This issue might end up in superior court?

We'd suffered through the oil embargo and following shortages of the
late 1970's. It really took its toll on the heating oil business. And
because of that we started the Canyon Park Orchard to offset, to
create income that would bolster the lack coming from the furnace
business. Oil was becoming a dirty name. A letter response from
senator Henry M. Jackson explained that oil was a strategic commodity
and that I would just have to understand the struggle with supply. 

We started the orchard also with the hope of giving our kids a great
environment to grow up in, raising apples and pears, harvesting and
selling at the farm gate. It was a valuable experience. Sales grew and
media coverage was great because what we were doing was unusual, close
to Seattle. When we were about to break even the governments of
Washington and Oregon argued over which was going to subsidize the
eradication of the newly arrived Apple Maggot from the east coast. The
bug was sequestered in a back yard along I-84 and nothing was done, no
support: the bug got away. In 8 years we had to give up the orchard
operation because we were nearly Organic in practice and had far too
many varieties, 2000 trees that would be illegal to spray pre-harvest
even if we wanted to revert back to a culture of spraying chemicals on
our crop. We gave up and shut down. 

Meanwhile unbeknownst to us there was an effort to turn our land along
with other property owners' into an untried experiment called the
Critical Species Habitat. We would lose the use of 60% of our property
and have an overlay of restrictions on what we could do with our land.
This was being considered while we still grew a crop and of course we
worked an honest 7 days a week to keep our jobs and the orchard all
going at once. There was no spare time, literally, and certainly not
for local politics.  Turns out that we were supplying apples to the
folks who were busy creating our demise.

A long deliberation has ensued over the years and we have fought for
rights that would mean our ability to sell and get on with our lives.
This is year 19 of that pursuit. During those 19 years plus all the
years of raising apples and keeping the oil business alive we have had
but two, almost what you could call - vacations. We are now full time
caring for our disabled son T.J. who is living with a brain disorder
considered an anomaly by the Swedish hospital group that deals with
Ataxia. There will be no vacations or frankly retirement for us in
this. And the fact that we can't sell our land for anything near
market value, a market that is here today and will eventually wane
through normal cycles, means that we are likely going to have to give
up our long effort for naught. That is a fearsome loss of revenue that
would have helped us care for T.J..

I will be 70 soon. I'm not young, not the best of health and my wife
and her worries are disturbing. Our portion of the Fitzgerald subarea
was never given consideration in the pursuit of creating the
experimental habitat. "Good Science" was cited in support of the
general scope of saving a salmon run in North Creek, science that was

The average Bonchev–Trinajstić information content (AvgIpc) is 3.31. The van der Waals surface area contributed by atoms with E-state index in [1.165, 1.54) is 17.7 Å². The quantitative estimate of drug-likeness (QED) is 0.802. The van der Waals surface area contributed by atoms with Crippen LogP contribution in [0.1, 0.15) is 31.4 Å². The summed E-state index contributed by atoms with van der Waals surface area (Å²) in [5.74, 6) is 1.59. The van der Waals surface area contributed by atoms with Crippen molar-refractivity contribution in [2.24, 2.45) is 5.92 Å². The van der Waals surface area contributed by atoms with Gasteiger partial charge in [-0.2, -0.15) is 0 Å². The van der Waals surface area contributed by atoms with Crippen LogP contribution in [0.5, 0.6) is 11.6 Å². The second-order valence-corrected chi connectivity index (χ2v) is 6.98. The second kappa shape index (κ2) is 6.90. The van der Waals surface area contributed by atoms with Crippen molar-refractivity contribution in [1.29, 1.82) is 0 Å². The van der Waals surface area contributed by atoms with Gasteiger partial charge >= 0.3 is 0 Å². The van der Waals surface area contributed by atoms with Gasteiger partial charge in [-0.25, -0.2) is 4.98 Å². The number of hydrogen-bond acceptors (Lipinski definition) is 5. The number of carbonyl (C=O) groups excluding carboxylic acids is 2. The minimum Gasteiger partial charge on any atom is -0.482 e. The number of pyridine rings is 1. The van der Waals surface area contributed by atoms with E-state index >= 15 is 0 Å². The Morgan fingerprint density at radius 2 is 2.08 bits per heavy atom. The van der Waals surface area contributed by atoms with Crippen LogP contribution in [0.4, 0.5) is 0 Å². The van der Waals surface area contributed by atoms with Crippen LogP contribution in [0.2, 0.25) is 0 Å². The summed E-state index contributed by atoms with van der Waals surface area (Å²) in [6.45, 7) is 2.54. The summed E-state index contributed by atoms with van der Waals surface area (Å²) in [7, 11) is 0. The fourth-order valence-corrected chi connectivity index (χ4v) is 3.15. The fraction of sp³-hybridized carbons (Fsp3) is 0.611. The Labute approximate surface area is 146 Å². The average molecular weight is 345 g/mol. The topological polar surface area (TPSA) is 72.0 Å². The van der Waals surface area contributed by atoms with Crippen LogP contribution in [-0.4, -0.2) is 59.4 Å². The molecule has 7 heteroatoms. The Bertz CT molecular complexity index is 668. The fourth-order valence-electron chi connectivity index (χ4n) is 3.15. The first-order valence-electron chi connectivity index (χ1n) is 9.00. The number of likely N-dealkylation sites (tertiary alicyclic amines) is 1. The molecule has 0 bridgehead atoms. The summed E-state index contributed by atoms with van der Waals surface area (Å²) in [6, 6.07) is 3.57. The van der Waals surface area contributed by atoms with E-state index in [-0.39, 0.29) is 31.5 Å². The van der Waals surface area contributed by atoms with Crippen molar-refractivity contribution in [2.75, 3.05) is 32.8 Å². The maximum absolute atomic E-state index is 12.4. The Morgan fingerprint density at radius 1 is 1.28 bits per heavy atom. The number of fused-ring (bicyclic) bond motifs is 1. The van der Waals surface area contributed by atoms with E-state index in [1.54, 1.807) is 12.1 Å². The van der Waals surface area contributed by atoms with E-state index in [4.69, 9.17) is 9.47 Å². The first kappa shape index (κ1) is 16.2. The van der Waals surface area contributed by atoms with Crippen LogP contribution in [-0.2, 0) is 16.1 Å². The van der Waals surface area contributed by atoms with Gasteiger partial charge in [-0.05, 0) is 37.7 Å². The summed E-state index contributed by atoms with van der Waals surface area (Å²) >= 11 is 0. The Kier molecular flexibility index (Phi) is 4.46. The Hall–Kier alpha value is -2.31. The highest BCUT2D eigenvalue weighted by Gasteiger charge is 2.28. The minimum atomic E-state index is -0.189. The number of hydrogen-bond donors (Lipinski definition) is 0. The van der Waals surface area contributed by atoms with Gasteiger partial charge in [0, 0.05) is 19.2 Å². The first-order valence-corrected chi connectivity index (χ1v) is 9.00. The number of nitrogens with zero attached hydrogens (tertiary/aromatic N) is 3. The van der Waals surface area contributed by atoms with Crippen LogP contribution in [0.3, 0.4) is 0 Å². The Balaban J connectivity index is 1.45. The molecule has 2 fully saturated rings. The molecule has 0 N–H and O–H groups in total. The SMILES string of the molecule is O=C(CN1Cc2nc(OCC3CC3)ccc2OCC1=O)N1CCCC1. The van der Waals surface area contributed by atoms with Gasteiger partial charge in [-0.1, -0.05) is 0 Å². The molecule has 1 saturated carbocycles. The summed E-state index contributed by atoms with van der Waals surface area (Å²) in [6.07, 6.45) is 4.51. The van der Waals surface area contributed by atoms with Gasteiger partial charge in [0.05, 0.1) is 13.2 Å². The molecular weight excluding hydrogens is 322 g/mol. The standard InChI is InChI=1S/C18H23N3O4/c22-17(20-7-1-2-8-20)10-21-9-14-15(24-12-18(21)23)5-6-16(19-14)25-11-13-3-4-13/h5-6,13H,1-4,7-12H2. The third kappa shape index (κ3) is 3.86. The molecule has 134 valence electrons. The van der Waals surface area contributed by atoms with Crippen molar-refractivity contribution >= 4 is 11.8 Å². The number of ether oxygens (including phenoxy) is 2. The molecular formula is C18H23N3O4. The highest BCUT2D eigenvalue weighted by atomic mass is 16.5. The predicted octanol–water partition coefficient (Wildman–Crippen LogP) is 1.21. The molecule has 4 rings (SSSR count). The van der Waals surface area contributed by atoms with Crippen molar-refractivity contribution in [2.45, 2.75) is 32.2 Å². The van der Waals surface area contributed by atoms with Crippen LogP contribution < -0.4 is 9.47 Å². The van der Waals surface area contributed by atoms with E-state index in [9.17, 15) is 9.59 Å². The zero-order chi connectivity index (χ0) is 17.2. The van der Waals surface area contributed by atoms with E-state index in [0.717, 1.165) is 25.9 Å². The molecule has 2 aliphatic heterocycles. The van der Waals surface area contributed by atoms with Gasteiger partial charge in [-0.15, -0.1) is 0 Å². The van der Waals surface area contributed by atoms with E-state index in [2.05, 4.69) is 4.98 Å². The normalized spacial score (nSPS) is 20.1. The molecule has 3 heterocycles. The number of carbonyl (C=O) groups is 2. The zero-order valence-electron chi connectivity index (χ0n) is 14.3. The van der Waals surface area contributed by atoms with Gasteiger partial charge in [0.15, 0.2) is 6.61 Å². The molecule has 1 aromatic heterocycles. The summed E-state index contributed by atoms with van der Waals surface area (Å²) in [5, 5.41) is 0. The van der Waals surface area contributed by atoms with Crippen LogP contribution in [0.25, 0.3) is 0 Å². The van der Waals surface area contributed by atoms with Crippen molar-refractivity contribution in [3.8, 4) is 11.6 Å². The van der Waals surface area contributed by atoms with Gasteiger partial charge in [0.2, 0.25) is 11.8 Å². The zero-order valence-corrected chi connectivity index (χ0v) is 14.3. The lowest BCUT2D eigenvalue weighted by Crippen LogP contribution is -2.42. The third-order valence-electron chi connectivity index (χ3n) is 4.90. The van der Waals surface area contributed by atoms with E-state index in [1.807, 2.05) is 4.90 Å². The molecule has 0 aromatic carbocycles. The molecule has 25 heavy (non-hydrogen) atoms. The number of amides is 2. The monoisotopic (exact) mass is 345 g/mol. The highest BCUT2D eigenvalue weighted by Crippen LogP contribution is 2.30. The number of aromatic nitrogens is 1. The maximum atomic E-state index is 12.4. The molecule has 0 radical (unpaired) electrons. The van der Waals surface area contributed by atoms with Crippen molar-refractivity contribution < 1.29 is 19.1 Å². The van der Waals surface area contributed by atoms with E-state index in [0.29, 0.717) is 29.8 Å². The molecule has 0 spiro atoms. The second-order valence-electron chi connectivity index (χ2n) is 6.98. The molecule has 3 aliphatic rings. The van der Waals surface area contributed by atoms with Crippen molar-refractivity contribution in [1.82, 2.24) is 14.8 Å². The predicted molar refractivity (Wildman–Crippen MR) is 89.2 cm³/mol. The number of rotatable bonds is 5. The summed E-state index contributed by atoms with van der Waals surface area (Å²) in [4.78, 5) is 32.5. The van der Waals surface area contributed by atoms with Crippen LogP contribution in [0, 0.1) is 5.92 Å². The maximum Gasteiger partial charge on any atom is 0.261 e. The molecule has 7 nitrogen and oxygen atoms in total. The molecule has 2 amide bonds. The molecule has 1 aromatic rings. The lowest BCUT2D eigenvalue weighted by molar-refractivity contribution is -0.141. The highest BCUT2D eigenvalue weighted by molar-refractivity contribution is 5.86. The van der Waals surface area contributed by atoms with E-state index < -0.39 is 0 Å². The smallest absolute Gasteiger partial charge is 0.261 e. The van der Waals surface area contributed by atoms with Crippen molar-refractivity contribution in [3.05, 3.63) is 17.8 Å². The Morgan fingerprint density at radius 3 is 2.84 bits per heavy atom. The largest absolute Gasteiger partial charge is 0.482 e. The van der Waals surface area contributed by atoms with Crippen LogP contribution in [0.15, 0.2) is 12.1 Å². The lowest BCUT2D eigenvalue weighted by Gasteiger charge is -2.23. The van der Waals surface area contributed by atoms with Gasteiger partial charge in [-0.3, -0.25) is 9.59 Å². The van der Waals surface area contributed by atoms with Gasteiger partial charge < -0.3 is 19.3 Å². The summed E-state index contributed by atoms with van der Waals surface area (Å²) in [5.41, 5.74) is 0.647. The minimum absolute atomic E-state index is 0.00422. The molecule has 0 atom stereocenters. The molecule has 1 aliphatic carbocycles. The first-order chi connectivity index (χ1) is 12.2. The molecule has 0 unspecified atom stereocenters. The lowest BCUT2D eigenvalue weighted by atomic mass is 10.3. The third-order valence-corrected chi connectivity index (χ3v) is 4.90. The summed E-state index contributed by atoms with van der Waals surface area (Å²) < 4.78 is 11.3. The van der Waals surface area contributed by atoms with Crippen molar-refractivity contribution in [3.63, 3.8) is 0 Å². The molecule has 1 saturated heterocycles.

cited but never directly applied to us because we were never
approached, no official presence was ever conducted on our properties
during the creation of the habitat, Zone 1 of the subarea. We were
utterly taken for granted.

Now the fight to keep the original restrictions, the intact overlay of
the experiment after a recent Growth Management hearing board
decision, is furious as evidenced by the special city council hearing
held last Thursday. There was a lot of shouting, out of order behavior.
Only two of us from Zone 1 spoke, not in defiance of the effort to
revert back to the original restrictions but rather for recognition
that our lands do not meet the definition, description or the science
of the agenda. We are set apart as noted by recent studies done, paid
for privately. But the agenda to preserve the entirety of the original
scope, the total subarea, does not, will not hear our voices. Their
fervor is blind to focus beyond their original vision.

This problem could be fixed quite easily by noting the results of
recent tests, to take the Zone 1 properties out of the Critical
Species Habitat. To conserve the original concept of the experiment,
the original overlay for the subarea, is appropriate, that portion,
unlike Zone 1, that is near North Creek and the supporting creeks. 

It's amazing that a simple fix has not already applied.  Take Zone 1
out of the experiment.

Between you and I - I think that we are screwed. We've certainly tried
to fix it but if nearly 19 years of effort doesn't fix it then I don't
know what will. 

I asked Mark Lamb to represent us during the sale of our property,
assuming that might happen. I did that because years ago I stood up
before the council and asked why we were included in the habitat when
no studies were ever done in Zone 1. I farmed this land for over 20
years. I'm quite familiar with it as you might expect. I know every
ounce of water because we worked tremendously hard to make use of
every bit of it for irrigation and never came close to having enough.
Rain use to save us to offset at best the 10 gallons a minute that we
saved and stored. And that was in a good snowfall year in the

But Mark was the only council person, he - new on council at that
time, who said in defiance of the rest of the council that he was
going to do everything possible to save our property rights. I thought
that took courage. And I consider it pay back now to hire him, the
right thing to do. I asked no other land owner to do the same. It was
just my thing. 

After all this time we now have studies done in Zone 1 to prove that
the ground water is not there, as assumed. The two springs, the tiny
amount that I used for irrigation, don't supply the fishery between
240 S.E. and 228th S.E. It doesn't take an educated eye to figure that
out, just simple observation. We were simply assumed into the habitat
and the restrictions overlay. That's the best that can be said. 

The poisoned rhetoric that we are experiencing IS poisoning our